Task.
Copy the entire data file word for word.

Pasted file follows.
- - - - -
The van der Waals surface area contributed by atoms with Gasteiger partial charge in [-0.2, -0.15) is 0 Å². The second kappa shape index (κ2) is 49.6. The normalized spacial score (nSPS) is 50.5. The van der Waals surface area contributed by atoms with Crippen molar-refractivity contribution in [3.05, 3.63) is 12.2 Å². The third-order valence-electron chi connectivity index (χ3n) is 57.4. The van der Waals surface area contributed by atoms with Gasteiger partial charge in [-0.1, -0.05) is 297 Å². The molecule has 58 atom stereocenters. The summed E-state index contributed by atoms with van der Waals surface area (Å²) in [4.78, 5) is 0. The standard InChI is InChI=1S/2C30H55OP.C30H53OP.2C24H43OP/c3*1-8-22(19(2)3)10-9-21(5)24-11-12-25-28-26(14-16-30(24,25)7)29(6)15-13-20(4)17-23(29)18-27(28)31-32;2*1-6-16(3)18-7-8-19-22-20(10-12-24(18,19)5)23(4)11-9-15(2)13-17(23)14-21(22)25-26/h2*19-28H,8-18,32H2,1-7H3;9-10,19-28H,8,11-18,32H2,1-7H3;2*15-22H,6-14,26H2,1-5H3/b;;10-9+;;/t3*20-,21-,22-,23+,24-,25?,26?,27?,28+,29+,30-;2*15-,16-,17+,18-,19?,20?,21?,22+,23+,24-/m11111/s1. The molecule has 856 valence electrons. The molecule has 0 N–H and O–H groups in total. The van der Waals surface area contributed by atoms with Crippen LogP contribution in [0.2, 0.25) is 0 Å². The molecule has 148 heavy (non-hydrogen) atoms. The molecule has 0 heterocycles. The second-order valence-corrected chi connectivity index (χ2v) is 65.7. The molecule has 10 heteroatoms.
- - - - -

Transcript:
The van der Waals surface area contributed by atoms with Gasteiger partial charge in [-0.2, -0.15) is 0 Å². The second kappa shape index (κ2) is 49.6. The normalized spacial score (nSPS) is 50.5. The van der Waals surface area contributed by atoms with Crippen molar-refractivity contribution in [3.05, 3.63) is 12.2 Å². The third-order valence-electron chi connectivity index (χ3n) is 57.4. The van der Waals surface area contributed by atoms with Gasteiger partial charge in [-0.1, -0.05) is 297 Å². The molecule has 58 atom stereocenters. The summed E-state index contributed by atoms with van der Waals surface area (Å²) in [4.78, 5) is 0. The standard InChI is InChI=1S/2C30H55OP.C30H53OP.2C24H43OP/c3*1-8-22(19(2)3)10-9-21(5)24-11-12-25-28-26(14-16-30(24,25)7)29(6)15-13-20(4)17-23(29)18-27(28)31-32;2*1-6-16(3)18-7-8-19-22-20(10-12-24(18,19)5)23(4)11-9-15(2)13-17(23)14-21(22)25-26/h2*19-28H,8-18,32H2,1-7H3;9-10,19-28H,8,11-18,32H2,1-7H3;2*15-22H,6-14,26H2,1-5H3/b;;10-9+;;/t3*20-,21-,22-,23+,24-,25?,26?,27?,28+,29+,30-;2*15-,16-,17+,18-,19?,20?,21?,22+,23+,24-/m11111/s1. The molecule has 856 valence electrons. The molecule has 0 N–H and O–H groups in total. The van der Waals surface area contributed by atoms with Crippen LogP contribution in [0.2, 0.25) is 0 Å². The molecule has 148 heavy (non-hydrogen) atoms. The molecule has 0 heterocycles. The second-order valence-corrected chi connectivity index (χ2v) is 65.7. The molecule has 10 heteroatoms.